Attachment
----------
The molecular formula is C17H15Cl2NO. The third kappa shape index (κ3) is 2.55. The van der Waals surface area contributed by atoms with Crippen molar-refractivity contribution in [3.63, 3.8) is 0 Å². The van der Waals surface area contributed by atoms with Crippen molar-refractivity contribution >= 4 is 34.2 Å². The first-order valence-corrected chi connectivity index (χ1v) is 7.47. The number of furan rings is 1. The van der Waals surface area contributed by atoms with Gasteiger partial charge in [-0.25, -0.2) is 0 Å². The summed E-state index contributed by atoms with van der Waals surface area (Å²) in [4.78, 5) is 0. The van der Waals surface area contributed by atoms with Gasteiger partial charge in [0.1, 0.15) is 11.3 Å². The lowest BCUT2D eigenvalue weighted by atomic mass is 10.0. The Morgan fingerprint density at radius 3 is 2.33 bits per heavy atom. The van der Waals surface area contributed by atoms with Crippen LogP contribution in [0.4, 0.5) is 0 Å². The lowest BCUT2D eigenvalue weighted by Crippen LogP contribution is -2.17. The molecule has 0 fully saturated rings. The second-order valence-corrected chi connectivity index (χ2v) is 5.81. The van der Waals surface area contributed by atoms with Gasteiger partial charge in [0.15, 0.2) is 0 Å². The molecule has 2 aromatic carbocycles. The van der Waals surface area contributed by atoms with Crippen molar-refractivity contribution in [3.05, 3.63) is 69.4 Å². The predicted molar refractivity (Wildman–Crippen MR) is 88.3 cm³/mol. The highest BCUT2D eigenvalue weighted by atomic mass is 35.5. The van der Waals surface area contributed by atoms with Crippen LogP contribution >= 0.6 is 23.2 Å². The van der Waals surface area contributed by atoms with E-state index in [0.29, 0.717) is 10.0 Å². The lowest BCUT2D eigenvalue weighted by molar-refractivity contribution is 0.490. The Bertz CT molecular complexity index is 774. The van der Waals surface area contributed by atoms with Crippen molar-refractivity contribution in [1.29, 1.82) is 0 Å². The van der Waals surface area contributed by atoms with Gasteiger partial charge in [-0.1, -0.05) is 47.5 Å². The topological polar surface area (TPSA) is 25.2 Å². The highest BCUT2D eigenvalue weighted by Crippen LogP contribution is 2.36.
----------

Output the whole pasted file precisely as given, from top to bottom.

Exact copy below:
The molecular formula is C17H15Cl2NO. The third kappa shape index (κ3) is 2.55. The van der Waals surface area contributed by atoms with Crippen molar-refractivity contribution in [3.63, 3.8) is 0 Å². The van der Waals surface area contributed by atoms with Crippen molar-refractivity contribution >= 4 is 34.2 Å². The first-order valence-corrected chi connectivity index (χ1v) is 7.47. The number of furan rings is 1. The van der Waals surface area contributed by atoms with Gasteiger partial charge in [-0.25, -0.2) is 0 Å². The summed E-state index contributed by atoms with van der Waals surface area (Å²) in [4.78, 5) is 0. The van der Waals surface area contributed by atoms with Gasteiger partial charge in [0.1, 0.15) is 11.3 Å². The lowest BCUT2D eigenvalue weighted by atomic mass is 10.0. The Morgan fingerprint density at radius 3 is 2.33 bits per heavy atom. The van der Waals surface area contributed by atoms with Crippen LogP contribution in [0.4, 0.5) is 0 Å². The lowest BCUT2D eigenvalue weighted by Crippen LogP contribution is -2.17. The molecule has 0 fully saturated rings. The second-order valence-corrected chi connectivity index (χ2v) is 5.81. The van der Waals surface area contributed by atoms with Gasteiger partial charge in [0.15, 0.2) is 0 Å². The molecule has 2 aromatic carbocycles. The van der Waals surface area contributed by atoms with Crippen molar-refractivity contribution in [3.05, 3.63) is 69.4 Å². The predicted molar refractivity (Wildman–Crippen MR) is 88.3 cm³/mol. The highest BCUT2D eigenvalue weighted by atomic mass is 35.5. The van der Waals surface area contributed by atoms with Crippen LogP contribution >= 0.6 is 23.2 Å². The van der Waals surface area contributed by atoms with E-state index in [0.29, 0.717) is 10.0 Å². The lowest BCUT2D eigenvalue weighted by molar-refractivity contribution is 0.490. The Bertz CT molecular complexity index is 774. The van der Waals surface area contributed by atoms with Crippen molar-refractivity contribution in [1.29, 1.82) is 0 Å². The van der Waals surface area contributed by atoms with Gasteiger partial charge in [-0.1, -0.05) is 47.5 Å². The topological polar surface area (TPSA) is 25.2 Å². The highest BCUT2D eigenvalue weighted by Crippen LogP contribution is 2.36.